Jeremy Clarkson has said he narrowly escaped losing his leg in an accident on his farm, saying he “didn’t walk properly for a week”.
Farming has more accidents “than all the other industries put together”, he told Ross.
Explaining his own experience, he said: “I got this thing called a telehandler, it’s like a JCB thing. I thought ‘I’ll just use its front to push the post in’.
“It got halfway into the ground and the fence was leaning on it and it flicked back. How it didn’t take my leg off… I didn’t walk properly for a week. This was a quarter of a tonne of fence post.”
Clarkson’s Farm sees the star, best known for The Grand Tour and formerly Top Gear, tending crops and looking after livestock on land he owns in the Cotswolds.
He bought the farm in 2008 and had an employee running things, but when he retired in 2019 the presenter decided to see if he could make a go of it himself.
Now, he has written a book, Diddly Squat: A Year On The Farm, detailing his time as a farmer.
Speaking about how his series came about, Clarkson said: “It was an accident. I was contractually obliged – I had to make a programme on my own. I thought ‘I’m slightly bored of Terminal 5. I’ll film at home on the farm’. I thought what a lovely programme it would be to try and learn to be a farmer. I genuinely love it out there.”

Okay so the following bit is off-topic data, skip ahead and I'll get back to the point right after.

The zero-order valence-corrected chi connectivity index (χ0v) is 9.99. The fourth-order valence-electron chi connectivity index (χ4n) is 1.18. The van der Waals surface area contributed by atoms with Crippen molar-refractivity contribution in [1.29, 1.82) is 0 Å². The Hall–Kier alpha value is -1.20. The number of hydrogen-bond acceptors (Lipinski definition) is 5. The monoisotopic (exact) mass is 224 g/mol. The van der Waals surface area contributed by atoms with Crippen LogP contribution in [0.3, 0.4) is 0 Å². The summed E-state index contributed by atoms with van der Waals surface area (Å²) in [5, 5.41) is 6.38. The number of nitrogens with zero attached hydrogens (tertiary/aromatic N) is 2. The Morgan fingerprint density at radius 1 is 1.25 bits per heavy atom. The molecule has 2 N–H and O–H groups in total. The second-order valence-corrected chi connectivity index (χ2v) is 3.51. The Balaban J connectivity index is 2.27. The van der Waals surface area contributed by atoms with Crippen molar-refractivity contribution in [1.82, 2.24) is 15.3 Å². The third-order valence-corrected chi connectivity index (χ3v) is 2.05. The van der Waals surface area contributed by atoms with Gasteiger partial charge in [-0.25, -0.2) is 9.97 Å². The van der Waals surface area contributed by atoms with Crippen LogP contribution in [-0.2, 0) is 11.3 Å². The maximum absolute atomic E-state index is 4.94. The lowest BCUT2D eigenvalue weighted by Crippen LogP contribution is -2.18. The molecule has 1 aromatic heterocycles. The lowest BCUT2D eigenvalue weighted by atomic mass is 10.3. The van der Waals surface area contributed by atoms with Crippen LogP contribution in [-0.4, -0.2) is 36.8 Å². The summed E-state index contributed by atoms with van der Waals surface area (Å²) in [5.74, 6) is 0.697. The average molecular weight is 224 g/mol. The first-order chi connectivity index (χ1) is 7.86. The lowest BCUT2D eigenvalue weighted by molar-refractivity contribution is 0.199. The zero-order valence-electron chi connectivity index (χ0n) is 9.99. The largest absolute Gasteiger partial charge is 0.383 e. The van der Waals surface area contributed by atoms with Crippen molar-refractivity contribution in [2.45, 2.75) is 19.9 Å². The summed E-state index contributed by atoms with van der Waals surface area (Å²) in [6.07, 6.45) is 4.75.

Telling Ross about the show’s standout star, Kaleb Cooper, The Grand Tour presenter said: “He’s entrepreneurial, that’s how I’d describe him.
“The [farm] shop is a huge success and consequently we’ve had to mow a field near it so people can park there and it’s really a mud bath. Kaleb now goes up and charges people £15 to tow their cars out.”
Speaking to Sky News earlier in the year, Clarkson said he was happy to be shown the ropes – and even “told off” – by Cooper.
“I get shouted at all the time,” he said. “I’m constantly being shouted out by newspapers and bosses, I’m always being shouted at. You don’t see it on television – I’m shouting at James May and Richard Hammond, that’s usual.
“But in real life, you get shouted out by people who know what they’re doing. I didn’t know what I was doing… I thought I know best, and then, of course you realise you don’t know best, you must listen.”